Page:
Dental problems and diabetes

Dental problems and diabetes

Did you know that people who have diabetes have a more inclusive risk of progressing gum disease, tooth decay, fungal disease, and other problems with oral (mouth) health? 

Gum disease
Gum disease has been found to either increase the risk of diabetes or complicate its treatment, depending on your stage of health. This is because the inflammation makes it harder to process insulin, and therefore harder to maintain healthy levels of blood sugar.

 

 It’s all interrelated. High blood sugar is dangerous for patients with diabetes and is also associated with worsening gum disease. Really, good oral hygiene and care are so connected with overall health that it’s hard to parse out exact causes and effects.

cavity/ tooth decay

Tooth decay is damage that occurs when germs (bacteria) in your mouth make acids that eat away at a tooth. It can lead to a hole in the tooth, called a cavity. If not treated, tooth decay can cause pain, infection, and tooth loss.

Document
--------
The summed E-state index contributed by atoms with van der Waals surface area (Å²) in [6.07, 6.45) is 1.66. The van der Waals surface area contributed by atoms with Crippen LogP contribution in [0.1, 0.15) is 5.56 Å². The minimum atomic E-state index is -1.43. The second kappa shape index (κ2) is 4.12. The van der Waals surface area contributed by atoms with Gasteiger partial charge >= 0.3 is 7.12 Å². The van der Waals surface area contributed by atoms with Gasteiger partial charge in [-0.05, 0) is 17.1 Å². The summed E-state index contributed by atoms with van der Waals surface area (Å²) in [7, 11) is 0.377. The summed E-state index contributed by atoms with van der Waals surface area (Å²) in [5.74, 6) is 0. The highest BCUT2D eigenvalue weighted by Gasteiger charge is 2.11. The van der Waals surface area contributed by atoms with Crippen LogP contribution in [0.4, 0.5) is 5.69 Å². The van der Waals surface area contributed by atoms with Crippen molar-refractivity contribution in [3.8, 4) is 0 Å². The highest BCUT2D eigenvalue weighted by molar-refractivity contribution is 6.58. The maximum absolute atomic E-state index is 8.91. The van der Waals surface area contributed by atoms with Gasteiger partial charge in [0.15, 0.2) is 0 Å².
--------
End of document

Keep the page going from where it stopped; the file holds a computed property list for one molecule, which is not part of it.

Dental problems ( Candidiasis, Dental Caries, Gingivitis, Lichen Planus, Periodontitis, Xerostomia) are some of the oral manifestations which are seen in diabetes patients.

and it can also cause Polyuria, Polydipsia, Polyphagia, weight loss, recurrent infection, prolonged wound healing, altered immune and inflammatory response, prone to infection.

It may be because of

  1. Insulin resistance: resistance to the effects of insulin on glucose uptake, metabolism, or storage.

  2. Beta-cell dysfunction: inadequate insulin secretion in the presence of insulin resistance and hyperglycemia.

One correlation between dental problems and disease that has been discovered is diabetes. It appears however that the relationship is affected both ways, with diabetes potentially increasing the risk of oral health complications such as infections and by dental problems such as gum disease or cavities making diabetes harder to manage.

Due to the fact that diabetes can often compromise the immune system, infections (including oral ones) are more prevalent among patients with diabetes. This can affect bacteria overgrowth, dental decay and even the progression of periodontal diseases. Those with diabetes that also suffer from dental problems such as decay, infection or disease may also find that it is harder to manage blood sugar levels, resulting in more diabetic complications.

Prevent Problems

 First Let your dentist know that you have diabetes.

 Take good care of your gums and teeth. Brush and floss at least twice a day. Rinse with an antiseptic mouthwash daily. Get a dental checkup every 6 months.

Keep your blood sugar under control.

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